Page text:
Tennessee 59 Ball State 10: A Pleasant Evening

There’s a psychological component to looking up and seeing those orange V-O-L-S letters, I’ll tell you that much for sure. They last appeared in The Year of Our Lord 1998, we all file away in the back of our minds and the front of our hearts.

But nevermind going back that far just yet. On our list of things we haven’t seen much in just the last 15 years: a Tennessee win by this margin against an FBS foe. Lane Kiffin’s team beat Western Kentucky in their first full-fledged FBS game 63-7 in 2009. Before that, you’ve gotta go back to, you guessed it, 2007 to find the Vols beating Louisiana-Lafayette 59-7 to top tonight’s 49-point win. It was one of the more stress-free evenings in Neyland Stadium in about that many years too, and didn’t take long to get that way.


We’ve also apparently reached a point with this offense where you can think, “Hmm, this isn’t Hendon Hooker’s very best game,” and he’s 18-of-25 for 222 yards (8.9 per) with a pair of touchdowns and no picks. But one thing the Vols did for sure: spread that ball around. Ten different players caught a pass. Seven different players caught multiple passes; last year that never happened with more than five.

Something that came up in the opener last year too: Tennessee’s quarterback having so very much time to throw, you worry a little about them getting too comfortable before playing Pitt. Hendon Hooker was sacked once for a loss of one, and otherwise unthreatened. A good start for an offensive line that can really help this offense in that department.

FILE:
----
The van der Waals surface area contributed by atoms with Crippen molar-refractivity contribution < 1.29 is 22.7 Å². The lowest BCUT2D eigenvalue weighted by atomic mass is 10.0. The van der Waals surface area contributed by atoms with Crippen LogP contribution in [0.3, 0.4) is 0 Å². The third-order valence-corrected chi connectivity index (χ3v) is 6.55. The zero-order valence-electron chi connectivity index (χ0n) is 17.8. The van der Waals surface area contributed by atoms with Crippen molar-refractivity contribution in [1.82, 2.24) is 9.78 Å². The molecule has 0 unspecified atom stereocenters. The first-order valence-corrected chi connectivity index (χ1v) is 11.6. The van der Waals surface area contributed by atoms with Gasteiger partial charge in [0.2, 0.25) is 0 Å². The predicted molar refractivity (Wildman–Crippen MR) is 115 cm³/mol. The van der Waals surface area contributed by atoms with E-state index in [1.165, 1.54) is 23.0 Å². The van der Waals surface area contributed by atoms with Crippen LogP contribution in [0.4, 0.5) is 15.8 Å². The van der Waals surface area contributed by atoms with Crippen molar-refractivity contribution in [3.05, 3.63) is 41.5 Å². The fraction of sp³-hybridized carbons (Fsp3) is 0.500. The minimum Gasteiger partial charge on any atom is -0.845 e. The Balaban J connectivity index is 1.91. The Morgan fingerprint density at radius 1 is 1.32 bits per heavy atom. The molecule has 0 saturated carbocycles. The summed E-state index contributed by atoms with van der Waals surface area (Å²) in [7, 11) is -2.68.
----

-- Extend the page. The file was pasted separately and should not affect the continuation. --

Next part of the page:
Meanwhile, the Vols held Ball State to 5-of-14 on third down and 0-for-2 on fourth down. Here too, with plenty of room for improvement, the Vols took a good first step.

And Pitt just gave up 5.8 yards per carry to West Virginia, but we got the most desirable outcome: a Panther victory could setup a Top 25 showdown next Saturday.

But before all that, 92,236 showed up to watch the Vols on a Thursday night as a 35-point favorite. That’s the most for a home opener since 2018, and a sharp turn of events from early last season, when the Vols didn’t crack 90,000 for any home games other than Ole Miss and Georgia. In attendance, the closest comparison to last night since 2010 is the BYU game in 2019 (92,475). That’s a healthy, real-life sign of what Josh Heupel and these guys have accomplished since last year, when 82,203 came to the Pitt game.

All told, we got minimal stress, maximal health, a fun season-opening win that didn’t reveal much too much about this team. We’ll spend the next week hopeful the Panthers will discover we’re still full of surprises.


Go Vols.

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